The agreement was revealed fewer than two hours before a scheduled news conference during which Carver County, MN officials are expected to announce what, if any, criminal charges will be brought in Prince's death, and against whom.
Metz added it was likely Prince had also taken one of the counterfeit Vicodin when he overdosed on a private jet the week before he died.
A laboratory report obtained by The Associated Press notes that one of the pills found in a prescription bottle with Johnson's name contained oxycodone.
In a separate development, a doctor who treated the musician in his final weeks has been fined for allegedly writing a prescription knowing it would be used by another person, the U.S. Attorney for Minnesota said in a statement.
He gave Johnson 15 percocets, Metz said, which were all "because Prince wanted to protect his privacy".
"[Johnson] continues to deny that he had anything to do with the death of his close friend, Prince", Tyler said in a statement.
In all, Metz said nobody associated with Prince - including Schulenberg, Johnson and the pop star himself - likely knew Prince was taking tainted medication. He turned to painkillers as a solution, which eventually led to his death from taking fentanyl, a synthetic opioid that is many times more powerful than heroin. Prince was pronounced dead at 10:07 a.m.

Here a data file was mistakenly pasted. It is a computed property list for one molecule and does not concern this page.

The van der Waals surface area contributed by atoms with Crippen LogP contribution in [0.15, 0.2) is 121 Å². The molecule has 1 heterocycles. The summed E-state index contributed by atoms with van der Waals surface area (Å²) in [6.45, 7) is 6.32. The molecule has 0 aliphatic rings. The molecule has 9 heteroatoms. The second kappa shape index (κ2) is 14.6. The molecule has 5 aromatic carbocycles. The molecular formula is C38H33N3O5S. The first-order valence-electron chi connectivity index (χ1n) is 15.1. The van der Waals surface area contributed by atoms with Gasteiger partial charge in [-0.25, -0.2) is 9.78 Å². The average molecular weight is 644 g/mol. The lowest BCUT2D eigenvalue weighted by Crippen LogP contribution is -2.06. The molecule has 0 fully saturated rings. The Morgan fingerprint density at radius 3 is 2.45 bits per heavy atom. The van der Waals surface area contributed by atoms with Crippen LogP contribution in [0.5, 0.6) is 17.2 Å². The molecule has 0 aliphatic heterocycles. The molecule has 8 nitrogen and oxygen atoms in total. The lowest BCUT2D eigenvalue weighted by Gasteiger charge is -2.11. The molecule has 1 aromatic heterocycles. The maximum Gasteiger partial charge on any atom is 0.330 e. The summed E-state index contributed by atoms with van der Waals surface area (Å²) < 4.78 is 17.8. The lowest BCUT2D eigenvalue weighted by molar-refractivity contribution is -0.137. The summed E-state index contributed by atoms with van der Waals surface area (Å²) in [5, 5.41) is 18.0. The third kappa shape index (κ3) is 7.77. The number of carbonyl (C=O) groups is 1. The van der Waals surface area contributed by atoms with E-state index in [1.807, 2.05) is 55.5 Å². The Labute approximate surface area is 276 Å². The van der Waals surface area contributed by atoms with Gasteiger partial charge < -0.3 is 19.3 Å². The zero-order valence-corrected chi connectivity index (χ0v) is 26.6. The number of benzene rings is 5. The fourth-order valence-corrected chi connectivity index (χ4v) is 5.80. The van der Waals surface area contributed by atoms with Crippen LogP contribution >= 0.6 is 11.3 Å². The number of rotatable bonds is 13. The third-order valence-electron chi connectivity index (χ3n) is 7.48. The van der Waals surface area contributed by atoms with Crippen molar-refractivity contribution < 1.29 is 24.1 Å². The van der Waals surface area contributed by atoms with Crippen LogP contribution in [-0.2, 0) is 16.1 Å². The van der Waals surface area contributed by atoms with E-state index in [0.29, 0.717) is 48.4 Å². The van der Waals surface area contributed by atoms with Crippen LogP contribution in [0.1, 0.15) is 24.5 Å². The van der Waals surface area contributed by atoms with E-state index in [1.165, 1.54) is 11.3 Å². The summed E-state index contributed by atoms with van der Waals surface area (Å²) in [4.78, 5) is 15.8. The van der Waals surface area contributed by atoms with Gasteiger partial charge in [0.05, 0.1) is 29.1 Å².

Schulenberg's attorney, Amy Conners, has disputed that and did so again Thursday, saying that Schulenberg settled the case to avoid the expense and uncertain outcome of litigation.
The day before Prince's death, his representatives also reached out to Howard Kornfeld, a Mill Valley doctor, addiction specialist and nationally recognized expert in treating opioid addiction.
Several videos released showed the interior of Paisley Park during the beginning of the police investigation, including footage of Prince laying lifeless outside of an elevator. That prescription was not linked to Prince's death.
Schulenberg is not now a target of any criminal investigation, federal prosecutors said in a letter to his attorney.
When Metz arrived at Paisley Park to deliver the results of the testing on April 21, emergency crews were already on site.
Investigators were told that the singer, whose legal name was Prince Rogers Nelson, had a history of going through withdrawals believed to be tied to prescription pain medication abuse, the unsealed documents showed.
Because the investigation has concluded, Metz said, case evidence such as crime scene photos will now be released.